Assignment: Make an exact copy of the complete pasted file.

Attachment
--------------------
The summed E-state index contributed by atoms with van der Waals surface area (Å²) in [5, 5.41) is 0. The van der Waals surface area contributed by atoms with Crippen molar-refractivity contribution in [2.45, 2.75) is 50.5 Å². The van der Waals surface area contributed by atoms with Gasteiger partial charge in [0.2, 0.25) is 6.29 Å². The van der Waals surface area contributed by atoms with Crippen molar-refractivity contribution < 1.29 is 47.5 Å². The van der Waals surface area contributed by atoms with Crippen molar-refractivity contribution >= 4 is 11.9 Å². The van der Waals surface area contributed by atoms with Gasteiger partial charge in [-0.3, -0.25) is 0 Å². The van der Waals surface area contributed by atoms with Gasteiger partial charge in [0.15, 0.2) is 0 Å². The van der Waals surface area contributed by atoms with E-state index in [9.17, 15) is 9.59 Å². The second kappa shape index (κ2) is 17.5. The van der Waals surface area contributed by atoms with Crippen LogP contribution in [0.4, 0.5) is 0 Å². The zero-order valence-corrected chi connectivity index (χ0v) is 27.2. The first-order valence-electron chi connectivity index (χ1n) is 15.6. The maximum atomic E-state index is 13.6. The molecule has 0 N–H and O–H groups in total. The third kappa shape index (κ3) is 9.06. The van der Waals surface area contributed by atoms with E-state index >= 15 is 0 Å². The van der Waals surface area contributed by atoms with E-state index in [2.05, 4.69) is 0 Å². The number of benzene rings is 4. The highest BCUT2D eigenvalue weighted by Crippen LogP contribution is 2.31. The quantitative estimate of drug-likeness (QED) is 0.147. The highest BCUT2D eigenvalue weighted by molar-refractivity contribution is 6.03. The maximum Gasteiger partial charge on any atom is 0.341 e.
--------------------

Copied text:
The summed E-state index contributed by atoms with van der Waals surface area (Å²) in [5, 5.41) is 0. The van der Waals surface area contributed by atoms with Crippen molar-refractivity contribution in [2.45, 2.75) is 50.5 Å². The van der Waals surface area contributed by atoms with Gasteiger partial charge in [0.2, 0.25) is 6.29 Å². The van der Waals surface area contributed by atoms with Crippen molar-refractivity contribution < 1.29 is 47.5 Å². The van der Waals surface area contributed by atoms with Crippen molar-refractivity contribution >= 4 is 11.9 Å². The van der Waals surface area contributed by atoms with Gasteiger partial charge in [-0.3, -0.25) is 0 Å². The van der Waals surface area contributed by atoms with Gasteiger partial charge in [0.15, 0.2) is 0 Å². The van der Waals surface area contributed by atoms with E-state index in [9.17, 15) is 9.59 Å². The second kappa shape index (κ2) is 17.5. The van der Waals surface area contributed by atoms with Crippen LogP contribution in [0.4, 0.5) is 0 Å². The zero-order valence-corrected chi connectivity index (χ0v) is 27.2. The first-order valence-electron chi connectivity index (χ1n) is 15.6. The maximum atomic E-state index is 13.6. The molecule has 0 N–H and O–H groups in total. The third kappa shape index (κ3) is 9.06. The van der Waals surface area contributed by atoms with E-state index >= 15 is 0 Å². The van der Waals surface area contributed by atoms with E-state index in [2.05, 4.69) is 0 Å². The number of benzene rings is 4. The highest BCUT2D eigenvalue weighted by Crippen LogP contribution is 2.31. The quantitative estimate of drug-likeness (QED) is 0.147. The highest BCUT2D eigenvalue weighted by molar-refractivity contribution is 6.03. The maximum Gasteiger partial charge on any atom is 0.341 e.